Sunday, May 12, 2013

Javascript unit tests with QUnit, PhantomJS, driven by Ant

The project I’m currently working on (Qoll.it) is fairly Javascript heavy so it was essential to have at least some core functionalities unit tested before they can be submitted to the repository.

Running Javascript unit tests in the browser and relying on developers really doing it before submitting code may not be the best idea – they might be in a hurry, or even worse, can get a bit lazy. Let’s see how to make the Javascript unit testing part of the build process.

Javascript unit testing

There are a lot of different frameworks for Javascript unit testing, so as long as we are not changing the syntax radically of the testing between Java/C#/Javascript, Javascript unit testing will be as normal as testing compiled code.

However, some of the frameworks use a very different way of testing:

describe("Package X", function() {
  it("really should be true", function() {
    expect(true).toBe(true);
  });
});

Even though the syntax is entertaining to read, it is substantially different from what we would see in a Java codebase. I think just because we can, we shouldn’t change things, and a recent a study at Cornell University highlighted that even a tiny change in a familiar source code snippet can slow down the reading speed or even increase the error rate.

On the other hand QUnit gives us a very clean and familiar structure:

test( "really should be true", function() {
  ok( 1 == "1" );
});

This does the job well, easy to read so I opted for the simplicity of QUnit.

Mocking

There are mock frameworks for Javascript too, so I’ve checked one of them, JsMockito:

var mockFunc = mockFunction();
when(mockFunc)(anything()).then(function(arg) {
  return "foo " + arg;
});

There isn’t anything wrong with the syntax but unlike compiled languages, this framework does not give me as much benefit. I can simply rewrite the above to this:

var mockFunc = function(o){ return “foo “ + o; }

It is a bad trend to add as much libraries to a project as it can handle but ultimately it slows down the production speed. Developers need to learn and debug different technologies instead of building their own codebase, so I finally decided not to add another dependency to my project. Whenever we needed we manually mocked the classes/functions and it was more than enough for our testing needs.

Running the tests

Setting up QUnit is very easy so we can start testing the Javascript codebase within minutes. The biggest drawback is probably the tight integration with a desktop browser so I had to find something more console friendly. PhantomJS is a great WebKit based headless browser, meaning it is able to process any webpages and Javascript code but it does not require any graphical interface to be present. In fact, it does not display anything at all; it is strictly used in an automated environment.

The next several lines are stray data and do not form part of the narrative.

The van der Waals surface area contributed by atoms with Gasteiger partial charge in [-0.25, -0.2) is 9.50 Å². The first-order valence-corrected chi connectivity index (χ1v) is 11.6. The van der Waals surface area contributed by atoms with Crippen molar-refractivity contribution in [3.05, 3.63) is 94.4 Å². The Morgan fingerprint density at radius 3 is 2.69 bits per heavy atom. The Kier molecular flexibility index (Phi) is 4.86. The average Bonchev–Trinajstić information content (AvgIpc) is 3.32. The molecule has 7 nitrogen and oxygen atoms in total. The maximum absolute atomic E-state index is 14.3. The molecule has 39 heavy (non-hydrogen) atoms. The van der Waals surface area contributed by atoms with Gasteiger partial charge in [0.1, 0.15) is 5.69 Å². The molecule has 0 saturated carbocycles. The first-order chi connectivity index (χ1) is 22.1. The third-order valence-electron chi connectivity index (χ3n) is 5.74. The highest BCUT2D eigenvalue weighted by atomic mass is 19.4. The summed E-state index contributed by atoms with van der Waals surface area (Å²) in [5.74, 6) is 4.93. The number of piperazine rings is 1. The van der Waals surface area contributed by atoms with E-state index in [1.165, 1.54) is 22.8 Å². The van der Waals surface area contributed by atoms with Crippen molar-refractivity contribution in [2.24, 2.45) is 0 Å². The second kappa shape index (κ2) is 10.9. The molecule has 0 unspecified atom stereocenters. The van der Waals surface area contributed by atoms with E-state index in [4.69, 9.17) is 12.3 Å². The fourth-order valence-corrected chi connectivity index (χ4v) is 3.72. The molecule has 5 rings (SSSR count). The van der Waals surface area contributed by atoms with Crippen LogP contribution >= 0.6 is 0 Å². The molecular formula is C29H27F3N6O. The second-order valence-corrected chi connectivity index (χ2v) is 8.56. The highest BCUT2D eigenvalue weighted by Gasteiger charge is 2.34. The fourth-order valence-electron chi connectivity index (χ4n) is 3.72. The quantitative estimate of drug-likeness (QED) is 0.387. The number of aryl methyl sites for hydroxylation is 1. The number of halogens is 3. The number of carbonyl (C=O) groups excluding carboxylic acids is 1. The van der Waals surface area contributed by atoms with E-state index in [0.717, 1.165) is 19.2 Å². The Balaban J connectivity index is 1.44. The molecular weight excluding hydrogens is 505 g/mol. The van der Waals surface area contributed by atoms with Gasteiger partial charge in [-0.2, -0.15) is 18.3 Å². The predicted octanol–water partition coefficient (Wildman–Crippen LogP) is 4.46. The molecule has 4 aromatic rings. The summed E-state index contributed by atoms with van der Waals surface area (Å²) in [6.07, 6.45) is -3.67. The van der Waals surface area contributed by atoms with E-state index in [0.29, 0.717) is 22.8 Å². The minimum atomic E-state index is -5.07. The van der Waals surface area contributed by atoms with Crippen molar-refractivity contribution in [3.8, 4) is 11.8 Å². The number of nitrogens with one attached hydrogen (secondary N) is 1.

Luckily PhantomJS comes with a script that is able to run QUnit tests right away, we do not even need to script PhantomJS to collect the test results from a HTML page that ran the QUnit tests.

To run a test HTML from the command line, all we need to do it:

./phantomjs run-qunit.js test.html

The test results will be displayed on the console but the tests will be interrupted if they tend to run too long. If someone is planning on running some AJAX integration tests with public services (like Google Maps API) it will be required to increase the timeout in run-qunit.js as the default is fairly short (2-3 seconds in total).

Making part of the build – Ant

Ant is one of my favorite tools as it’s super simple, exists on practically all operating systems and very capable of automating the typical build steps. Even though Ant is able to run a command line tool with custom options I’ve decided to create a shell script that will invoke the Javascript unit tests so I can run that separately and in case I want to modify the way Javascript testing is done I can do it without changing the build file.

The step in the build.xml looks like this:

<target name="jstest" depends="init">
  <exec dir="tests/jstest" executable="bash" failonerror="true">
    <arg line="testjs.sh" />
  </exec>
</target>

and the content of the testjs.sh is:

./runner/phantomjs ./runner/run-qunit.js ./runner/test.html

It is important to flag Ant to stop the build in case on an error as the default options is to ignore errors by setting the “failonerror” attribute to true.

Running on multiple browsers

One of the drawbacks of using PhantomJS is that if someone is using not too well supported Javascript functions or not cross platform Javascript syntax –like an extra comma after the last element in an array-, PhantomJS tests will still pass but other older browsers may fail in live environment. If this is a serious issue, the JS Test Driver project could be useful – it is able to automate many remote browsers and run the unit tests in them, making sure that in actual browsers the tests would pass.

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